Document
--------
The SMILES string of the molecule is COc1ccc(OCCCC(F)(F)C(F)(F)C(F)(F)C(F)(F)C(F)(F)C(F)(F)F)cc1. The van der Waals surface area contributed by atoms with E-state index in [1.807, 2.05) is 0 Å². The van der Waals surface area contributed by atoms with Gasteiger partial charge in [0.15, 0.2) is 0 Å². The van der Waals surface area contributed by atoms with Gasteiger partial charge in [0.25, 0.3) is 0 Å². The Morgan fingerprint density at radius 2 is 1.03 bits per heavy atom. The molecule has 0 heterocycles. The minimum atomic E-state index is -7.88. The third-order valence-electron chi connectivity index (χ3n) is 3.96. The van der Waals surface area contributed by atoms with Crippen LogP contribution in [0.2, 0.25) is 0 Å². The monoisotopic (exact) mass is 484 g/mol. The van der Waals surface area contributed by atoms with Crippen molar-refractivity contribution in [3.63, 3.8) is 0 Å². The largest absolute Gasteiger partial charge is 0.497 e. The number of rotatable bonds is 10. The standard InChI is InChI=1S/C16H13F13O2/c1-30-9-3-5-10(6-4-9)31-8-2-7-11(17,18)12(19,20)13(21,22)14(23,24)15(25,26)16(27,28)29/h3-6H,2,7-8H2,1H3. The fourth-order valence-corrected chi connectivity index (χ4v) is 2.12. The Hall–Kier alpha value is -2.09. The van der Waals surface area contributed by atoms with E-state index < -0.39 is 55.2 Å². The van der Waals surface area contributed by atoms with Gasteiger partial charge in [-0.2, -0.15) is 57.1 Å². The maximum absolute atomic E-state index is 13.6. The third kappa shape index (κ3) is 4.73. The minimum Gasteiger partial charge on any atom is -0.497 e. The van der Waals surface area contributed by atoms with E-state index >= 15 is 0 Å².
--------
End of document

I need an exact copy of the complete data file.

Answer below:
The SMILES string of the molecule is COc1ccc(OCCCC(F)(F)C(F)(F)C(F)(F)C(F)(F)C(F)(F)C(F)(F)F)cc1. The van der Waals surface area contributed by atoms with E-state index in [1.807, 2.05) is 0 Å². The van der Waals surface area contributed by atoms with Gasteiger partial charge in [0.15, 0.2) is 0 Å². The van der Waals surface area contributed by atoms with Gasteiger partial charge in [0.25, 0.3) is 0 Å². The Morgan fingerprint density at radius 2 is 1.03 bits per heavy atom. The molecule has 0 heterocycles. The minimum atomic E-state index is -7.88. The third-order valence-electron chi connectivity index (χ3n) is 3.96. The van der Waals surface area contributed by atoms with Crippen LogP contribution in [0.2, 0.25) is 0 Å². The monoisotopic (exact) mass is 484 g/mol. The van der Waals surface area contributed by atoms with Crippen molar-refractivity contribution in [3.63, 3.8) is 0 Å². The largest absolute Gasteiger partial charge is 0.497 e. The number of rotatable bonds is 10. The standard InChI is InChI=1S/C16H13F13O2/c1-30-9-3-5-10(6-4-9)31-8-2-7-11(17,18)12(19,20)13(21,22)14(23,24)15(25,26)16(27,28)29/h3-6H,2,7-8H2,1H3. The fourth-order valence-corrected chi connectivity index (χ4v) is 2.12. The Hall–Kier alpha value is -2.09. The van der Waals surface area contributed by atoms with E-state index < -0.39 is 55.2 Å². The van der Waals surface area contributed by atoms with Gasteiger partial charge in [-0.2, -0.15) is 57.1 Å². The maximum absolute atomic E-state index is 13.6. The third kappa shape index (κ3) is 4.73. The minimum Gasteiger partial charge on any atom is -0.497 e. The van der Waals surface area contributed by atoms with E-state index >= 15 is 0 Å².